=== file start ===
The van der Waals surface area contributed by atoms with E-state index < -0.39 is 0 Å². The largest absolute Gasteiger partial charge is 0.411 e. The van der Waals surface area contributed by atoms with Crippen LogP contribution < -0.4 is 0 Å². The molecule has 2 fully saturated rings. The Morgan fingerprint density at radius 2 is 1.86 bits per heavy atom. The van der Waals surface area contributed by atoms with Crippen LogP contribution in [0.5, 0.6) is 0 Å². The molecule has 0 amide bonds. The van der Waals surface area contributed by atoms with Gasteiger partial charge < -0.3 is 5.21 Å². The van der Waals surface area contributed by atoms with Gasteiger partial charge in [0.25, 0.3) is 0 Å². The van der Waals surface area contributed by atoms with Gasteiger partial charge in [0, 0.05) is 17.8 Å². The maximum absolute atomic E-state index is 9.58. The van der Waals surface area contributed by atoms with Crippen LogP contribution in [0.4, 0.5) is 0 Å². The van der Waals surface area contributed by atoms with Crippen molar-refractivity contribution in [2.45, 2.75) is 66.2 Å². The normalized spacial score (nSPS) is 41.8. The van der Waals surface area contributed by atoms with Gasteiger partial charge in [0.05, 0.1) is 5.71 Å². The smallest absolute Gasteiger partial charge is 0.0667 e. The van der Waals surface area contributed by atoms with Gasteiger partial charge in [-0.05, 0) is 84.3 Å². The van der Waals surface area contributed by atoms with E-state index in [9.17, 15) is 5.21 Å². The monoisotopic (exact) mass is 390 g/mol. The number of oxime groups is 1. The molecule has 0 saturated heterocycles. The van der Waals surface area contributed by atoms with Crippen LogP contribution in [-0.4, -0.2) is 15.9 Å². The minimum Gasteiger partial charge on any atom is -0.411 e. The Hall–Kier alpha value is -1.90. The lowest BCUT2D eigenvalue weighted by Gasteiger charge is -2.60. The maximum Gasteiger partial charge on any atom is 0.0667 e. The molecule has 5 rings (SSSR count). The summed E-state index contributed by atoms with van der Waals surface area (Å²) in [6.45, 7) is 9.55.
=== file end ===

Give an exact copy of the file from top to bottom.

The van der Waals surface area contributed by atoms with E-state index < -0.39 is 0 Å². The largest absolute Gasteiger partial charge is 0.411 e. The van der Waals surface area contributed by atoms with Crippen LogP contribution < -0.4 is 0 Å². The molecule has 2 fully saturated rings. The Morgan fingerprint density at radius 2 is 1.86 bits per heavy atom. The van der Waals surface area contributed by atoms with Crippen LogP contribution in [0.5, 0.6) is 0 Å². The molecule has 0 amide bonds. The van der Waals surface area contributed by atoms with Gasteiger partial charge < -0.3 is 5.21 Å². The van der Waals surface area contributed by atoms with Gasteiger partial charge in [0.25, 0.3) is 0 Å². The van der Waals surface area contributed by atoms with Gasteiger partial charge in [0, 0.05) is 17.8 Å². The maximum absolute atomic E-state index is 9.58. The van der Waals surface area contributed by atoms with Crippen LogP contribution in [0.4, 0.5) is 0 Å². The van der Waals surface area contributed by atoms with Crippen molar-refractivity contribution in [2.45, 2.75) is 66.2 Å². The normalized spacial score (nSPS) is 41.8. The van der Waals surface area contributed by atoms with Gasteiger partial charge in [0.05, 0.1) is 5.71 Å². The smallest absolute Gasteiger partial charge is 0.0667 e. The van der Waals surface area contributed by atoms with Gasteiger partial charge in [-0.05, 0) is 84.3 Å². The van der Waals surface area contributed by atoms with E-state index in [9.17, 15) is 5.21 Å². The monoisotopic (exact) mass is 390 g/mol. The number of oxime groups is 1. The molecule has 0 saturated heterocycles. The van der Waals surface area contributed by atoms with Crippen LogP contribution in [-0.4, -0.2) is 15.9 Å². The minimum Gasteiger partial charge on any atom is -0.411 e. The Hall–Kier alpha value is -1.90. The lowest BCUT2D eigenvalue weighted by Gasteiger charge is -2.60. The maximum Gasteiger partial charge on any atom is 0.0667 e. The molecule has 5 rings (SSSR count). The summed E-state index contributed by atoms with van der Waals surface area (Å²) in [6.45, 7) is 9.55.